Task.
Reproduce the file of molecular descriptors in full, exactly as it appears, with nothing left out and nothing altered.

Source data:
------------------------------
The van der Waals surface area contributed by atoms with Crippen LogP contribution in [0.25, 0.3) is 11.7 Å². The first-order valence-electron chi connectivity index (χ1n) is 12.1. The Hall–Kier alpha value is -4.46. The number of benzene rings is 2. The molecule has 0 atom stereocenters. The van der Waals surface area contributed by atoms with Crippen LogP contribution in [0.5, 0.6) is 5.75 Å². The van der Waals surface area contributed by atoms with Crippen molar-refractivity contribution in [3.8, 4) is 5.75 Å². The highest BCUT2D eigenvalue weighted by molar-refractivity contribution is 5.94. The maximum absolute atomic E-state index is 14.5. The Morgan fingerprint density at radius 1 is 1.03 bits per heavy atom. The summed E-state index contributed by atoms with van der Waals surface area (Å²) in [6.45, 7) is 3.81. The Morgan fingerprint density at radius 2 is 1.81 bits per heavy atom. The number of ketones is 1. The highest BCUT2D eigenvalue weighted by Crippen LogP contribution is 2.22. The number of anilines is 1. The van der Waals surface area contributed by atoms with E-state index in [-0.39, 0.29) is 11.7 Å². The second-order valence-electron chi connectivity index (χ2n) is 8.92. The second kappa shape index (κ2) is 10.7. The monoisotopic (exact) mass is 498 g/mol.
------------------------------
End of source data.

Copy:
The van der Waals surface area contributed by atoms with Crippen LogP contribution in [0.25, 0.3) is 11.7 Å². The first-order valence-electron chi connectivity index (χ1n) is 12.1. The Hall–Kier alpha value is -4.46. The number of benzene rings is 2. The molecule has 0 atom stereocenters. The van der Waals surface area contributed by atoms with Crippen LogP contribution in [0.5, 0.6) is 5.75 Å². The van der Waals surface area contributed by atoms with Crippen molar-refractivity contribution in [3.8, 4) is 5.75 Å². The highest BCUT2D eigenvalue weighted by molar-refractivity contribution is 5.94. The maximum absolute atomic E-state index is 14.5. The Morgan fingerprint density at radius 1 is 1.03 bits per heavy atom. The summed E-state index contributed by atoms with van der Waals surface area (Å²) in [6.45, 7) is 3.81. The Morgan fingerprint density at radius 2 is 1.81 bits per heavy atom. The number of ketones is 1. The highest BCUT2D eigenvalue weighted by Crippen LogP contribution is 2.22. The number of anilines is 1. The van der Waals surface area contributed by atoms with E-state index in [-0.39, 0.29) is 11.7 Å². The second-order valence-electron chi connectivity index (χ2n) is 8.92. The second kappa shape index (κ2) is 10.7. The monoisotopic (exact) mass is 498 g/mol.